Kaiama L. Glover is Ann Whitney Olin Professor of French & Africana Studies and Faculty Director of the Barnard Digital Humanities Center. Her first book, Haiti Unbound: A Spiralist Challenge to the Postcolonial Canon (Liverpool UP), addresses the general issue of canon formation in the francophone Caribbean and the particular fate of the Haitian Spiralist authors vis-à-vis this canon. Her most recent monograph, "A Regarded Self: Caribbean Womanhood and the Ethics of Disorderly Being," is forthcoming with Duke UP in 2020. In 2018-2019 she was a resident Fellow at the Columbia Institute for Ideas and Imagination, where she began work on her current book project, “For the Love of Revolution: René Depestre and the Poetics of a Radical Life.” Kaiama has published articles in The French Review, French Forum, Public Culture, Small Axe, Research in African Literatures, The Journal of Postcolonial Writings, and The Journal of Haitian Studies, among others, and has co-edited several works, including New Narratives of Haiti for Transition magazine (2013), Translating the Caribbean for Small Axe (2015), Marie Vieux Chauvet: Paradoxes of the Postcolonial Femininefor Yale French Studies (2016); The Haiti Exception (Liverpool UP 2016) and, most recently, The Haiti Reader (Duke UP 2020).
Kaiama has also translated several works of fiction and non-fiction from French to English, notably Frankétienne’s Ready to Burst (2014), Marie Chauvet’s Dance on the Volcano (2016), René Depestre’s Hadriana in All My Dreams (2017), and Françoise Vergès’s The Wombs of Women: Capitalism, Racialization, Feminism (2020). She is an awardee of the PEN/Heim Foundation, the National Endowment for the Arts, the National Endowment for the Humanities, and the Mellon Foundation. She is founding co-editor of archipelagos: a journal of Caribbean digital praxis and founding co-director of the digital humanities project "In the Same Boats: Toward an Afro-Atlantic Intellectual Cartography."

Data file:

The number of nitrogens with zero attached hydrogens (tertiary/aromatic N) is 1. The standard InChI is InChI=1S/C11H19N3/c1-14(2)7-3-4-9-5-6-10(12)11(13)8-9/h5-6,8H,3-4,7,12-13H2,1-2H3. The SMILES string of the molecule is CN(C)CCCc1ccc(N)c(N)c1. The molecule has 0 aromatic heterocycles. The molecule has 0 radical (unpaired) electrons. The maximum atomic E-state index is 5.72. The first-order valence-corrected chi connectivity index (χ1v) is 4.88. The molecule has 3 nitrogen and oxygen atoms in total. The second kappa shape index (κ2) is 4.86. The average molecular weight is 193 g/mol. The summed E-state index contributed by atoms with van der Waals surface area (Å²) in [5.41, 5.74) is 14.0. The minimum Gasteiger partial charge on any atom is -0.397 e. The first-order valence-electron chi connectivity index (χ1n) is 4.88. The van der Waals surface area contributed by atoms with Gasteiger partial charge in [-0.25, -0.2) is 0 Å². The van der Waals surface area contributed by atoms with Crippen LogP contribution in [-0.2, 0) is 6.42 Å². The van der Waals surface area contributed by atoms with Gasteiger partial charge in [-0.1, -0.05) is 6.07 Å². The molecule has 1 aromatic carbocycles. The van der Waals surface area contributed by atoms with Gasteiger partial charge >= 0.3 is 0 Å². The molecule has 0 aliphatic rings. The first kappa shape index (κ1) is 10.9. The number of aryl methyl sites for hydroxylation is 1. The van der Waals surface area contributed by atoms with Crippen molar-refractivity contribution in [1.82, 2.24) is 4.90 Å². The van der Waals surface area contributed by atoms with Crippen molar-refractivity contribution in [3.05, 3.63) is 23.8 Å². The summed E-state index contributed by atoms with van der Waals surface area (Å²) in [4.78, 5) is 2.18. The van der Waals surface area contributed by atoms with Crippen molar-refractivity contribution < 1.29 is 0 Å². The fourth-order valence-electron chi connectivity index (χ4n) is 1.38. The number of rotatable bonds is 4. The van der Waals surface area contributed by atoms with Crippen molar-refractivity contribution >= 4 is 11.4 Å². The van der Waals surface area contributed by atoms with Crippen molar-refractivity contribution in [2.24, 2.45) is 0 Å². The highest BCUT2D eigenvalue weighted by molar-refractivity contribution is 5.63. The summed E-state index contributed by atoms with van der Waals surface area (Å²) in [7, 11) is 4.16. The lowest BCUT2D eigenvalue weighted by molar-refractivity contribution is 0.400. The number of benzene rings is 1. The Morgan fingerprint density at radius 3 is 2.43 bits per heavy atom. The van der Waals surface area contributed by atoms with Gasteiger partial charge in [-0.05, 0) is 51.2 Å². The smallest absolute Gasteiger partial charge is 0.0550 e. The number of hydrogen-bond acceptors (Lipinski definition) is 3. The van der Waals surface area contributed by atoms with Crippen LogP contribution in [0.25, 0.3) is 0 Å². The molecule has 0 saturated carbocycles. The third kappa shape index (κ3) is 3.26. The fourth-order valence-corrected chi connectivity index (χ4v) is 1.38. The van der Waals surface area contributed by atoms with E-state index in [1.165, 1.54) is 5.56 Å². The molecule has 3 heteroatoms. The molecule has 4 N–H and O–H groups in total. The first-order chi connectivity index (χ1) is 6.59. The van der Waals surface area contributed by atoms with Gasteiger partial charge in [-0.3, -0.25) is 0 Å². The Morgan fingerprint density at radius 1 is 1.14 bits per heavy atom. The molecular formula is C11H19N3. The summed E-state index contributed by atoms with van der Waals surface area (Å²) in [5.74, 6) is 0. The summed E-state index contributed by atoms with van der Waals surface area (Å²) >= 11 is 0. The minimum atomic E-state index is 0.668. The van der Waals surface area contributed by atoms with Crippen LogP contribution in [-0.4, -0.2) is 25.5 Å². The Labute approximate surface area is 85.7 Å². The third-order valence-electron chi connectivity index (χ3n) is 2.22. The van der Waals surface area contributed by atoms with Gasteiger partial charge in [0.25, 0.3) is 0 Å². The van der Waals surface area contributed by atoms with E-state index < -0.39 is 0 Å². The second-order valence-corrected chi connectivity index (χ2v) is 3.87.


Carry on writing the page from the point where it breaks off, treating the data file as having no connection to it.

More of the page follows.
René Depestre and the Poetics of the Cold War/In the Same Boats: Toward an Intellectual Cartography of the Afro-Atlantic
My proposed project consists of a manuscript, "René Depestre and the Poetics of the Cold War," and an integrally related digital platform, "In the Same Boats: Toward an Intellectual Cartography of the Afro-Atlantic." In their combination, this monograph and linked multimedia humanities platform propose innovative ways of understanding and, ultimately, teaching the impact of the American Hemisphere on the politics and poetics of the twentieth century in general and of the global Cold War in particular. Both projects aim to think about key political, intellectual, and artistic movements of this period in world history and beyond from a decisively Afro-Atlantic perspective.